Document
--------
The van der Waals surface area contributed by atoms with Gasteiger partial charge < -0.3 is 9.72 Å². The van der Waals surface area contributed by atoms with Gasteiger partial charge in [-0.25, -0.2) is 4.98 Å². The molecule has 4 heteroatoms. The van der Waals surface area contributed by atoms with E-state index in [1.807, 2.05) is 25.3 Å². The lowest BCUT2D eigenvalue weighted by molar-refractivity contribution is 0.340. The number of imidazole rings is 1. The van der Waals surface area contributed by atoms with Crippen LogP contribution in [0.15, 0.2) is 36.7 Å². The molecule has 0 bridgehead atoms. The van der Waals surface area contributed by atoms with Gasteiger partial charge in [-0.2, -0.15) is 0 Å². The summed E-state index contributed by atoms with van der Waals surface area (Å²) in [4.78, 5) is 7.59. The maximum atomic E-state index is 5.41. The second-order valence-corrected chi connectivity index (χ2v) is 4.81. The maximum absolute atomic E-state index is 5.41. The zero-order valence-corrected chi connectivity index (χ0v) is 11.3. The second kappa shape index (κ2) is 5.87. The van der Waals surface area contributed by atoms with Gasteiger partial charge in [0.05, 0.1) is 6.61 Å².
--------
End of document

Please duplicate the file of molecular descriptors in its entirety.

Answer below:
The van der Waals surface area contributed by atoms with Gasteiger partial charge < -0.3 is 9.72 Å². The van der Waals surface area contributed by atoms with Gasteiger partial charge in [-0.25, -0.2) is 4.98 Å². The molecule has 4 heteroatoms. The van der Waals surface area contributed by atoms with E-state index in [1.807, 2.05) is 25.3 Å². The lowest BCUT2D eigenvalue weighted by molar-refractivity contribution is 0.340. The number of imidazole rings is 1. The van der Waals surface area contributed by atoms with Crippen LogP contribution in [0.15, 0.2) is 36.7 Å². The molecule has 0 bridgehead atoms. The van der Waals surface area contributed by atoms with Gasteiger partial charge in [-0.2, -0.15) is 0 Å². The summed E-state index contributed by atoms with van der Waals surface area (Å²) in [4.78, 5) is 7.59. The maximum atomic E-state index is 5.41. The second-order valence-corrected chi connectivity index (χ2v) is 4.81. The maximum absolute atomic E-state index is 5.41. The zero-order valence-corrected chi connectivity index (χ0v) is 11.3. The second kappa shape index (κ2) is 5.87. The van der Waals surface area contributed by atoms with Gasteiger partial charge in [0.05, 0.1) is 6.61 Å².